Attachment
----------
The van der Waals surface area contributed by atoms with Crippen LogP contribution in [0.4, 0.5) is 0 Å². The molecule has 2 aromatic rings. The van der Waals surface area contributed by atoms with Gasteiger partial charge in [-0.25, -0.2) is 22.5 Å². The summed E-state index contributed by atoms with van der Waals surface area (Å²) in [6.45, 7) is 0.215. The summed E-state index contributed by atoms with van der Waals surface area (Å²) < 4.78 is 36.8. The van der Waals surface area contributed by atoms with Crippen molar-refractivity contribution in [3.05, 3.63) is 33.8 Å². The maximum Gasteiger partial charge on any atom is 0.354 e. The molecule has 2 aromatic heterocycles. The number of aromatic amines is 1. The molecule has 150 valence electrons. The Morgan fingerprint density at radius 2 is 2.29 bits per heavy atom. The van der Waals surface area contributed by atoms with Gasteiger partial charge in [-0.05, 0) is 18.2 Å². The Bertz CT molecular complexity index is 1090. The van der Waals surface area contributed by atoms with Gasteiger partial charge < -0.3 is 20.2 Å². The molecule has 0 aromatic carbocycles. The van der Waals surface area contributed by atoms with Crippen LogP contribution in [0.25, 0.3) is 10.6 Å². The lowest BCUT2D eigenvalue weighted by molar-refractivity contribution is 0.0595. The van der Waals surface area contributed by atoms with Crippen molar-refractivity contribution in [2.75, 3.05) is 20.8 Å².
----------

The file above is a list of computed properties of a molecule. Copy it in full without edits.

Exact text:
The van der Waals surface area contributed by atoms with Crippen LogP contribution in [0.4, 0.5) is 0 Å². The molecule has 2 aromatic rings. The van der Waals surface area contributed by atoms with Gasteiger partial charge in [-0.25, -0.2) is 22.5 Å². The summed E-state index contributed by atoms with van der Waals surface area (Å²) in [6.45, 7) is 0.215. The summed E-state index contributed by atoms with van der Waals surface area (Å²) < 4.78 is 36.8. The van der Waals surface area contributed by atoms with Crippen molar-refractivity contribution in [3.05, 3.63) is 33.8 Å². The maximum Gasteiger partial charge on any atom is 0.354 e. The molecule has 2 aromatic heterocycles. The number of aromatic amines is 1. The molecule has 150 valence electrons. The Morgan fingerprint density at radius 2 is 2.29 bits per heavy atom. The van der Waals surface area contributed by atoms with Gasteiger partial charge in [-0.05, 0) is 18.2 Å². The Bertz CT molecular complexity index is 1090. The van der Waals surface area contributed by atoms with Gasteiger partial charge < -0.3 is 20.2 Å². The molecule has 0 aromatic carbocycles. The van der Waals surface area contributed by atoms with Crippen LogP contribution in [0.25, 0.3) is 10.6 Å². The lowest BCUT2D eigenvalue weighted by molar-refractivity contribution is 0.0595. The van der Waals surface area contributed by atoms with Crippen molar-refractivity contribution in [2.75, 3.05) is 20.8 Å².